"It's your job. You must care for me."

"I don't serve men. I didn't get my parchments for that."

"Parchments? They're worthless. You memorized manuals that are useless now."

"I will not make your tea."

"You will. Until you find the way I like it."

Twila sits in front of the fire and turns her back to the monk. She thinks that if she can't see him that eventually he will disappear. The embers from the fire
burn like melting steel and the sparks jump and snap. The monk drinks the tea that Twila pours into his cup. He makes a face and spits it out.

"Horrible. It's full of anger and bitterness."

"I followed the recipe like you told me."

"You made it while resenting me." Twila opens her mouth to complain, but can't disagree. "It's no good. Try again."

"It has all the ingredients. You should just drink it."

"It's lacking. Like this, it's a poison, because it has no love." Twila laughs.

"That's too much to expect." He rubs at his eyes and opens them wider to stare. He looks her up and down and walks around her. She turns to watch as he circles. The monk returns to his mat in the corner, sits down, and begins to pray.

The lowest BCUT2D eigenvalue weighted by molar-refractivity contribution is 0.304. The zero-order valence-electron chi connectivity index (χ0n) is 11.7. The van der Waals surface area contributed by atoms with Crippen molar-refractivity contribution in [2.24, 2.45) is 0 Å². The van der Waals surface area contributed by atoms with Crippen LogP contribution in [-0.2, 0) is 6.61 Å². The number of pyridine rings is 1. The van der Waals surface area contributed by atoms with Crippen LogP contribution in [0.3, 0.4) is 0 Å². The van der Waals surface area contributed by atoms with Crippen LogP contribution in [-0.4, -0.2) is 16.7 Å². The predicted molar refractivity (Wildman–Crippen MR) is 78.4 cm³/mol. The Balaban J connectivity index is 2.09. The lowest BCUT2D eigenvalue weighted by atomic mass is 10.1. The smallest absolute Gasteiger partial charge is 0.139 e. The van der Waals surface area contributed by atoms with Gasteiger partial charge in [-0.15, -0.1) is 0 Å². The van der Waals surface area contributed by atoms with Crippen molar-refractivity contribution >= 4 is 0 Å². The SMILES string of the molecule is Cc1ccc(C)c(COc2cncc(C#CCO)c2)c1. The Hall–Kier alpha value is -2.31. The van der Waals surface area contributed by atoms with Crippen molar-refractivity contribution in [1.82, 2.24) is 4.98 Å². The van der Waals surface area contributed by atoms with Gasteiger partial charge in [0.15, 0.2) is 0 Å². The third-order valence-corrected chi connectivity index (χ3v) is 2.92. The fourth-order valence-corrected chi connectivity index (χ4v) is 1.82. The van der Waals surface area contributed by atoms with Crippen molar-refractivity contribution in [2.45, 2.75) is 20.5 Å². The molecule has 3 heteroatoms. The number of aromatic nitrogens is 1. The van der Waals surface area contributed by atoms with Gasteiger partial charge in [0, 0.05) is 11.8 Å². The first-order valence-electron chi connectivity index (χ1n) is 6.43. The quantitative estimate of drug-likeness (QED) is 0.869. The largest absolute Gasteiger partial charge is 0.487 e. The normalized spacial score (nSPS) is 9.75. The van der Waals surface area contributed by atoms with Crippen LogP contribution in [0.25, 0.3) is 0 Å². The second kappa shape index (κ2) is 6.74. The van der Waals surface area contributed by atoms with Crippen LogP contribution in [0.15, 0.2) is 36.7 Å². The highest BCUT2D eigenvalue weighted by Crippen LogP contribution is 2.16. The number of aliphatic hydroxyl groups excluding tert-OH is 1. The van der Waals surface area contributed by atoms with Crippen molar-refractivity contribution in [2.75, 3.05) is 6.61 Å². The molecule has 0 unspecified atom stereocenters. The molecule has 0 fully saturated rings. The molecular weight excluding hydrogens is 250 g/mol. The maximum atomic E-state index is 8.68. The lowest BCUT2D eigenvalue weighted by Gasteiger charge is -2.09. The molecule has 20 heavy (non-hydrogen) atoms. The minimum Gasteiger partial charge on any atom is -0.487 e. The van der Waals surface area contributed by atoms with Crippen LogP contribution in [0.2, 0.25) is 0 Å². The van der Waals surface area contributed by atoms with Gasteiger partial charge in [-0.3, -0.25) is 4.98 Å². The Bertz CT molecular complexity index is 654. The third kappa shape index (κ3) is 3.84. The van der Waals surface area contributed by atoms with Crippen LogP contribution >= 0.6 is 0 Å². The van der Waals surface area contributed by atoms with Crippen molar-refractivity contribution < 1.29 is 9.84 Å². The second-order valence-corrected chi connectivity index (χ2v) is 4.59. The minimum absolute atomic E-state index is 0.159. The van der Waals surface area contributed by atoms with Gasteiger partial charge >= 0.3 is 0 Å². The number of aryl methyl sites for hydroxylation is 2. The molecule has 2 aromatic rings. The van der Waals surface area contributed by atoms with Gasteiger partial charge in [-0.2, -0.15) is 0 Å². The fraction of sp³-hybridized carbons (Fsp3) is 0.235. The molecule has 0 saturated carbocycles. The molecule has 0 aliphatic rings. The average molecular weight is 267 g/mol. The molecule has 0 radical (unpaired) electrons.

That night, the monk stretches out on his mat and pulls a small blanket over him that only covers his torso.

"Where am I going to sleep?" Twila asks.

"This is the only mat, but you're welcome to share it with me."

"I will not. I don't even know you. I need a blanket."

"You don't need anything." Twila turns on her side on the bare, wooden floor and hugs herself with her arms. Silently, she curses the monk. "I heard that," he says and rolls towards the wall.

Twila awakes in the darkness and forgets where she is. She flails her arms in front of her and shudders in the cold. The wind sneaking beneath the door makes the inside of the hut whistle and creak. She crawls towards the monk's mat and leans her back against his. She folds her arms across her chest. He shifts so that a corner of the blanket covers her shoulder. The frigid air pushes the tears back into her eyes.

The monk watches Twila's face as she pours the tea into his cup. She presses her lips into a frown. He swallows and holds his neck as if the liquid contains nails.

"It burns."

"What's wrong with it now?"

"It has an aftertaste of haste and indifference."

"You're impossible and ungrateful."

"There's nothing wrong with me," he says smiling. "But your tea is a crime against humanity." Twila drinks from her cup.

"It tastes fine."